Paulson must use all his skills in dealing with politicians.
Let me explain. Paulson is from Wall Street, where he used to run Goldman Sachs, and in financial markets, there's a particular discipline to describing problems and suggesting solutions. There's no room for distortion, exaggeration, sentimentality or wishful thinking; you have to call things the way you see them. If what you see happens not to fit in with your ideological viewpoint, tough.
The political world is different. I'm not calling politicians liars here, but what I think they would acknowledge is that, in politics, to call things exactly the way you see them can be painfully naïve and damaging. Call it restraint, call it spin, call it smoke and mirrors; if you're in politics you need to look principled and you have to toe the line. That's why you were elected, and if you really have to abandon your principles, make sure you're as graceful and as persuasive as you possibly can be.
There's no grace to the jagged shape of the ideological U-turn Henry Paulson has described in embracing the $700 billion bailout plan he and the Fed Chairman Ben Bernanke are touting to Congress. Not only have recent events forced him to set aside his own personal beliefs in free markets and minimal regulation, but he has had to drag the rest of the Bush administration with him, including a president steeped in the idea that business must be free and taxes must be low.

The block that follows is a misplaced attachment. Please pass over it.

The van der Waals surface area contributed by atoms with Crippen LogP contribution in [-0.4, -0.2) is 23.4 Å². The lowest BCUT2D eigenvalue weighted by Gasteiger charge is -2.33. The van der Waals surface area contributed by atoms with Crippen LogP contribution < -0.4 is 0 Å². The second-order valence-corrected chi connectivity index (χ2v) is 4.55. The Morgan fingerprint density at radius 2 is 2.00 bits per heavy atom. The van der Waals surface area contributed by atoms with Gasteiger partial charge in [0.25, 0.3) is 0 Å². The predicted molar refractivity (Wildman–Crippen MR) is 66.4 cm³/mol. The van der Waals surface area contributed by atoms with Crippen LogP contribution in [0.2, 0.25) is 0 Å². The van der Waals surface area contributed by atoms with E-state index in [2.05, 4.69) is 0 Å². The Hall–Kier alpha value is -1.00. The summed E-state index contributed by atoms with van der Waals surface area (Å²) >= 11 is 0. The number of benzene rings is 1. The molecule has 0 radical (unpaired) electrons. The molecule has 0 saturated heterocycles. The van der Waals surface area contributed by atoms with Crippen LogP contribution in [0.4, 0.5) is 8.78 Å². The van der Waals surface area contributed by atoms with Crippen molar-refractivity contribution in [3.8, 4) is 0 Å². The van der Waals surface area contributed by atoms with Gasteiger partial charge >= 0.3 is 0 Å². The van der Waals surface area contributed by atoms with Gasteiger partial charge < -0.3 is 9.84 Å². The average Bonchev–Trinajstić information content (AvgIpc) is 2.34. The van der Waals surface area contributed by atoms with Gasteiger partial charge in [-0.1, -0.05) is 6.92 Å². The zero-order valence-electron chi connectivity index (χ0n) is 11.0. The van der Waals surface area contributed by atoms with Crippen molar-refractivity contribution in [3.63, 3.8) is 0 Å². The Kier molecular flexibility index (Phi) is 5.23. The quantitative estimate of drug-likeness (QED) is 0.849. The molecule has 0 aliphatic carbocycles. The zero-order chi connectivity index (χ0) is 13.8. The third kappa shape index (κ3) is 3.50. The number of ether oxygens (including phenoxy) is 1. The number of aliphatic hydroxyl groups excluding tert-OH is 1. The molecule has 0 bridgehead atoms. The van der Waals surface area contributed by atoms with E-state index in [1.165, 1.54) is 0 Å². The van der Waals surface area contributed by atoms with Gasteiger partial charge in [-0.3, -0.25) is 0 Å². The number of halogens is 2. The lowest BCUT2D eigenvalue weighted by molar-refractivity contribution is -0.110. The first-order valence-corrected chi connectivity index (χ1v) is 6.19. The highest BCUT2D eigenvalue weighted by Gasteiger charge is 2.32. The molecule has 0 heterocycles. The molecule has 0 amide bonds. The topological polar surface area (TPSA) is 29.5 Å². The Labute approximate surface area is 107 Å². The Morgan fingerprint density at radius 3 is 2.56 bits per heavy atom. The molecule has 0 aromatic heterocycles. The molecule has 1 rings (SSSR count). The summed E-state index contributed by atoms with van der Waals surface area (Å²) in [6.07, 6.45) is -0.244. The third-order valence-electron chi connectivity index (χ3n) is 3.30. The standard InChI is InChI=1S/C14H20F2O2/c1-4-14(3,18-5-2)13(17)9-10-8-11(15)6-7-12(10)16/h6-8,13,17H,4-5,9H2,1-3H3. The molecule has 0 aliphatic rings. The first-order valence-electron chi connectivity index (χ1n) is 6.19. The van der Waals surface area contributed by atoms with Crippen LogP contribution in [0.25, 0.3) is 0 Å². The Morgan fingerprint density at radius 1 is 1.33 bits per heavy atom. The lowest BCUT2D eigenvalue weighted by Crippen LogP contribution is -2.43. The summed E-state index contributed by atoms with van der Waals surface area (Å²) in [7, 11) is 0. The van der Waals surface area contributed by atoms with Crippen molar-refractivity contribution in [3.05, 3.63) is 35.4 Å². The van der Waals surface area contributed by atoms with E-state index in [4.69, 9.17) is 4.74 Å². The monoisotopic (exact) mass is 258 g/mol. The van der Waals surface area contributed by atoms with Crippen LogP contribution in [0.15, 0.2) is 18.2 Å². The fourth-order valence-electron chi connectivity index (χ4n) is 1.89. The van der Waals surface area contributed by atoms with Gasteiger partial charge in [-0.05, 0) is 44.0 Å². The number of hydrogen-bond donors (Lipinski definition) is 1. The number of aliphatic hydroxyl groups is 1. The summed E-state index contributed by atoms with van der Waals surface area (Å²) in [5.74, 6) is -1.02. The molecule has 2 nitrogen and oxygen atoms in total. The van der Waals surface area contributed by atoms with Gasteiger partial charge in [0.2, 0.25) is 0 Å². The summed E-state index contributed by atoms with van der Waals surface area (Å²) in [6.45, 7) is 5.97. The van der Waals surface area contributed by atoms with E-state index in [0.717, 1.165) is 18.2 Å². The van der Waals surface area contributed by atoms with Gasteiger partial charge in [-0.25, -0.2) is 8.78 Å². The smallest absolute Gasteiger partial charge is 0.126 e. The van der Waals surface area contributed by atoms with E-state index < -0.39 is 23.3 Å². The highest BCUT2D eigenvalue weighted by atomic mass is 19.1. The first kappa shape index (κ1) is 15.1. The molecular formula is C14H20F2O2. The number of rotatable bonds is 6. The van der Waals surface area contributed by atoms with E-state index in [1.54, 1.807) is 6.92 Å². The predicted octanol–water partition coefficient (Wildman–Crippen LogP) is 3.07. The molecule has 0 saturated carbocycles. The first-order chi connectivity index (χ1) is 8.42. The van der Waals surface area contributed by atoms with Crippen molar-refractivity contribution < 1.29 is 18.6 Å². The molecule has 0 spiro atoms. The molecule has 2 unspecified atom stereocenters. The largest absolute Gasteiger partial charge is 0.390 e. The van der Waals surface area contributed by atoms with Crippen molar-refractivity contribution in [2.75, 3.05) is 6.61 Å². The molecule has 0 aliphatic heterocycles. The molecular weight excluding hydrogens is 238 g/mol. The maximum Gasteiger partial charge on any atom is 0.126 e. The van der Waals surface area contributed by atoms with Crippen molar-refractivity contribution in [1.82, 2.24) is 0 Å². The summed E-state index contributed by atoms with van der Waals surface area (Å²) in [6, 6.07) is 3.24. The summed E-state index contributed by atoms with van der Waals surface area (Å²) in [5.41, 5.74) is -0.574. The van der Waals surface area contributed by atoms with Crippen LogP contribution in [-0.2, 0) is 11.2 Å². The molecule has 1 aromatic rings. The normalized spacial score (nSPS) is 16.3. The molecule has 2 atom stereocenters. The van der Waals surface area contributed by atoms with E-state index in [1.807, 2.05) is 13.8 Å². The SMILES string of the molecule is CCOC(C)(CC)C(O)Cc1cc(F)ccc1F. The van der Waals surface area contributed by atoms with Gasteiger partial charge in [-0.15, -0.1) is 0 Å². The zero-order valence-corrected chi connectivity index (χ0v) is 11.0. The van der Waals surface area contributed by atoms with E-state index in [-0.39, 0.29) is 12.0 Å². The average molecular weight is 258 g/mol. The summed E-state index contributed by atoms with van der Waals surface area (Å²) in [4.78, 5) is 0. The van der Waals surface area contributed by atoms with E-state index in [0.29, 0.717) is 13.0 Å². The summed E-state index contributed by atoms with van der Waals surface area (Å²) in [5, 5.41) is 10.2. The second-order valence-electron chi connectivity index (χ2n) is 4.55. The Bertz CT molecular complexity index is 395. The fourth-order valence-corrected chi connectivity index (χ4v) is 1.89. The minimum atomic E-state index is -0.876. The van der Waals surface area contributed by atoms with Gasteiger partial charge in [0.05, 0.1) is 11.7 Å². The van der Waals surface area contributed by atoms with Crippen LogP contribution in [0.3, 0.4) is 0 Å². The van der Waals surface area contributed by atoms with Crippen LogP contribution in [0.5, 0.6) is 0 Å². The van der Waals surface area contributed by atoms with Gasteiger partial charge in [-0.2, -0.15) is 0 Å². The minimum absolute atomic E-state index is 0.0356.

It speaks volumes for Paulson's advocacy that he has succeeded here. Now he has to do the same on Capitol Hill, and I suspect that his appearances there will have been among the most stressful moments of his life. He has not minced words when describing what he sees as the consequences of failure to rescue the banks and the financial system, and whether or not you think he is doing the right thing, he is clearly totally convinced in his own mind that this bumpy road is the only way forward, and he has no qualms about letting his conviction shine through - even if he surely thought something quite different a couple of weeks ago.
Equally striking, though, is the way that Paulson's elected questioners seem publicly to be going through the motions of hostility and resistance to the bailout plan, even as we learn that behind the scenes there is strong bipartisan support for it. The betting is that the legislation will pass in some shape or form, yet there's an unwritten understanding that as part of the price of approving it, Paulson, Bernanke and administration officials have to be given a ritual hard time.
The politicians know that the fallen titans of Wall Street are an easy target, and by saying that the bailout plan gets them off the hook, they will score points among the voters. I won't call it bad faith, just part of an essential political process in a mature democracy. Perhaps, though, this feeling explains why I prefer to cover business rather than politics.
Henry Paulson also used to be an American Football star. It's a game in which sheer weight counts - look at the size of the players - but skill trumps weight. He knows it's not enough for the Treasury Secretary, the Fed Chairman and other financial luminaries to demand something. They also have to deploy their utmost skills - and, crucially, be seen by the voters to do so - if they are to win this game against opponents who love to play to the grandstand.
When my crew and I arrived on the scene at the Singapore office of AIG, we were not only struck by the number of people lining up to cancel their policies and withdraw their money but also by the remarks of the cab driver who pulled us up to the side of the building.
"Haven't you heard?" he asked us incredulously when we tried to confirm exactly what the people were waiting for. "AIG is going bankrupt!"